Of course, this would make the film little more than a curious coincidence if it weren't also a good movie - and make no mistake, it's definitely a good movie. Enemy of the State plays out like a "last hurrah" for Scott's "reliable studio blockbuster" period, employing everything he'd learned in the dozen or so years since Top Gun and making brilliant use of its smart screenplay and its robust "old guard/new guard" cast.
I've touched on the three heavies - Will Smith, Gene Hackman, and John Voight - but they really do shine here. Smith works his trademark charisma and humor, but adds a rare edge. He begins the film with a great deal to lose, so when the black hats start taking his life away from him inch by inch, he becomes harrowed and desperate. Hackman's character Brill is actually absent from the story for nearly half the film, then makes up for lost time in about five minutes. The relationship between the two feels like an espionage cousin of the Agent K and Agent J, only played for keeps rather than chuckles. Voight himself goes understated in what could have easily been an incredibly laughable villain role, breezing through lines that - coming from a lesser actor - would be ridiculous to the point of self-parody.
Equally impressive is the supporting cast - not only does Regina King (The Cosby Show) turn up as Dean's wife Carla, one of Scott's better female characters, but the film boasts a "who's who" of late-90's nerd celebs. Jack Black and Seth Green show up as NSA techs, along with Jamie Kennedy. Even Jake Busey's in this as ex-military muscle along with Barry Pepper, and Tom Sizemore makes an appearance as a mob boss who ends up being more important to the movie than you'd think.
But perhaps the most interesting star of the film is Tony Scott himself. Much of the film is very restrained, at least by his later standards, but this film marks the beginnings of the hyper-fast cutting and visually assaulting editing style that characterized his later work. While most scenes play out in a fairly traditional manner (though still with Scott's trademark stylistic visuals including smoky interiors, dramatic lighting, and kinetic action), the opening of the film is a mash of surveillance and satellite footage that bombards the viewer, and this motif is used as a transitional device often, especially when the NSA black hats are zeroing in on Dean and Brill. The technique proves very effective in fostering the sense of paranoia that drives the film, assisted in no small part by some clever cues by Trevor Rabin and Harry Gregson-Williams (a frequent collaborator of both brothers Scott who was also responsible for the stellar Kingdom of Heaven score). Scott would build on this and continue to reinvent his directorial style into the 00's, resulting in the visual fireworks display that defined movies like Domino and Man on Fire.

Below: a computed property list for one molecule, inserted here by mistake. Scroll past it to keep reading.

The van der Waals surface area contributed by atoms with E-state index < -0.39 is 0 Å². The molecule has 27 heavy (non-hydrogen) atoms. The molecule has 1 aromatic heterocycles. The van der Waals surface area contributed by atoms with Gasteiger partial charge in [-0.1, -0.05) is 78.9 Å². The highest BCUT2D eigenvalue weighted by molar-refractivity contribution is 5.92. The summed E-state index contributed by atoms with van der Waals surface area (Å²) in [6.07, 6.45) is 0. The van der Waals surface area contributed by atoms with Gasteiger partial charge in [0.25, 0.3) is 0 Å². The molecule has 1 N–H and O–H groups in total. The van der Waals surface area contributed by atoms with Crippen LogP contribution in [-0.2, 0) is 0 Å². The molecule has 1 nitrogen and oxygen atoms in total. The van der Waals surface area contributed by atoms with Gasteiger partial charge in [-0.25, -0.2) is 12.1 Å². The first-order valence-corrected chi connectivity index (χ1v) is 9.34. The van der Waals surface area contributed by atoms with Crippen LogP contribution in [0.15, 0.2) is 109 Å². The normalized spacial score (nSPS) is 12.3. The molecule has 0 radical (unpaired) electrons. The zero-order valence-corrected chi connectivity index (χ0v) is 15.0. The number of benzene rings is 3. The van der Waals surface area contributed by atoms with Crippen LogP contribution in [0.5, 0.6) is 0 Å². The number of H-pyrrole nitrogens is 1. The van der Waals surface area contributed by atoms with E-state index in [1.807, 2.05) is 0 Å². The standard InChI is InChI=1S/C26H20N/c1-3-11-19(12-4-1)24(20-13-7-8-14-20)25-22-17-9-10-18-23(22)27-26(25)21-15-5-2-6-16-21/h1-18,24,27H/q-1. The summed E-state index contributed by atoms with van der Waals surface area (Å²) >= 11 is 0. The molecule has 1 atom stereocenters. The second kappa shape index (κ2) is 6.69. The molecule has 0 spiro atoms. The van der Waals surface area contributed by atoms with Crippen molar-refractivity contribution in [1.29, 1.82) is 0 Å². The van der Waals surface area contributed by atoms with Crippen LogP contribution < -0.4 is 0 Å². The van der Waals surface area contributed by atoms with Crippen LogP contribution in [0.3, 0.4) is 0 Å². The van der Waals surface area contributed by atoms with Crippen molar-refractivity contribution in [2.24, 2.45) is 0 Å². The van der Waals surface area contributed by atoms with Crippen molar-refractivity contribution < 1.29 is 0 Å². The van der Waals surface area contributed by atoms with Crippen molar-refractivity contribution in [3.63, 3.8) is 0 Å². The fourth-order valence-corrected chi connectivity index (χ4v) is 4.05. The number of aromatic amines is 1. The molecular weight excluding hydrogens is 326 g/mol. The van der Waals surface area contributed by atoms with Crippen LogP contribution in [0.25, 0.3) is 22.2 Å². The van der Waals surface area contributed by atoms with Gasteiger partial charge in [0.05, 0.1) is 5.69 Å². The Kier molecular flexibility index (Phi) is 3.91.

As a whole, Enemy of the State isn't the most complex or the most personal film that Tony Scott ever made, but holds up as a slick evolution of the type of film he first became famous for making, albeit much smarter. Looking back it stands as a dramatic high point of Smith's late 90's career as well as a confluence of singularly impressive talent. It's a damn shame that Scott is no longer alive to make films like this.
What Enemy of the State started visually, later films refined. On the penultimate installment of this series, I'll be doing something different - examining several films that are defined by the Tony Scott's most experimental phase of film-making. After that, we'll go back in time to the film that marked one of the most interesting collaborations in two film-makers' careers. The time when Tony Scott directed a film written by Quentin Tarantino.